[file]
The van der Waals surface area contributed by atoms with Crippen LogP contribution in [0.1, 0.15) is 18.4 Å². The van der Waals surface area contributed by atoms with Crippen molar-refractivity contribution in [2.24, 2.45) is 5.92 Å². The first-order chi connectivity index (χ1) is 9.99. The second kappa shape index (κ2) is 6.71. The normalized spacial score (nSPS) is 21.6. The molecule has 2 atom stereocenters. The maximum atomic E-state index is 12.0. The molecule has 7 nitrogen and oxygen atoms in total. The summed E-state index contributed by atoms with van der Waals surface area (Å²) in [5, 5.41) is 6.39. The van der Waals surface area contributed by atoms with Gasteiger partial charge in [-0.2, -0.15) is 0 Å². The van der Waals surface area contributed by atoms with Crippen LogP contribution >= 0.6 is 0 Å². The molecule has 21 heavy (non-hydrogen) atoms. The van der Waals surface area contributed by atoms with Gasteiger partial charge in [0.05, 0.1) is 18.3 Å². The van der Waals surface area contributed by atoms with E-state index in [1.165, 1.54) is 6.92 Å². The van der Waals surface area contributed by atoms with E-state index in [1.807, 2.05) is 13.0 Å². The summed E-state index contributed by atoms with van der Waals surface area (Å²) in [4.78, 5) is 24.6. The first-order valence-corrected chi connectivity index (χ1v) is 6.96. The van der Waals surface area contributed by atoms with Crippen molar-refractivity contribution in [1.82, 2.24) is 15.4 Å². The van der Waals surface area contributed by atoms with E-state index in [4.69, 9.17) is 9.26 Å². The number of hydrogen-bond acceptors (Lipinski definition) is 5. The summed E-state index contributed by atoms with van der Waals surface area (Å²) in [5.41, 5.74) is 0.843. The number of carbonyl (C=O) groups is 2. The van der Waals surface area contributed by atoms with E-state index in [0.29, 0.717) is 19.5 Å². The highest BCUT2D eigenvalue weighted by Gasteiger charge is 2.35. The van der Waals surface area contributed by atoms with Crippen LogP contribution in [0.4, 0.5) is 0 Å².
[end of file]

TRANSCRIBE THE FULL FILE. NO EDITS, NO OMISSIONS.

The van der Waals surface area contributed by atoms with Crippen LogP contribution in [0.1, 0.15) is 18.4 Å². The van der Waals surface area contributed by atoms with Crippen molar-refractivity contribution in [2.24, 2.45) is 5.92 Å². The first-order chi connectivity index (χ1) is 9.99. The second kappa shape index (κ2) is 6.71. The normalized spacial score (nSPS) is 21.6. The molecule has 2 atom stereocenters. The maximum atomic E-state index is 12.0. The molecule has 7 nitrogen and oxygen atoms in total. The summed E-state index contributed by atoms with van der Waals surface area (Å²) in [5, 5.41) is 6.39. The van der Waals surface area contributed by atoms with Gasteiger partial charge in [-0.2, -0.15) is 0 Å². The van der Waals surface area contributed by atoms with Crippen LogP contribution >= 0.6 is 0 Å². The molecule has 21 heavy (non-hydrogen) atoms. The van der Waals surface area contributed by atoms with Gasteiger partial charge in [0.05, 0.1) is 18.3 Å². The van der Waals surface area contributed by atoms with E-state index in [1.165, 1.54) is 6.92 Å². The van der Waals surface area contributed by atoms with E-state index in [1.807, 2.05) is 13.0 Å². The summed E-state index contributed by atoms with van der Waals surface area (Å²) in [4.78, 5) is 24.6. The first-order valence-corrected chi connectivity index (χ1v) is 6.96. The van der Waals surface area contributed by atoms with Crippen molar-refractivity contribution in [1.82, 2.24) is 15.4 Å². The van der Waals surface area contributed by atoms with E-state index in [4.69, 9.17) is 9.26 Å². The number of hydrogen-bond acceptors (Lipinski definition) is 5. The summed E-state index contributed by atoms with van der Waals surface area (Å²) in [5.41, 5.74) is 0.843. The number of carbonyl (C=O) groups is 2. The van der Waals surface area contributed by atoms with E-state index in [0.29, 0.717) is 19.5 Å². The highest BCUT2D eigenvalue weighted by Gasteiger charge is 2.35. The van der Waals surface area contributed by atoms with Crippen LogP contribution in [0.4, 0.5) is 0 Å².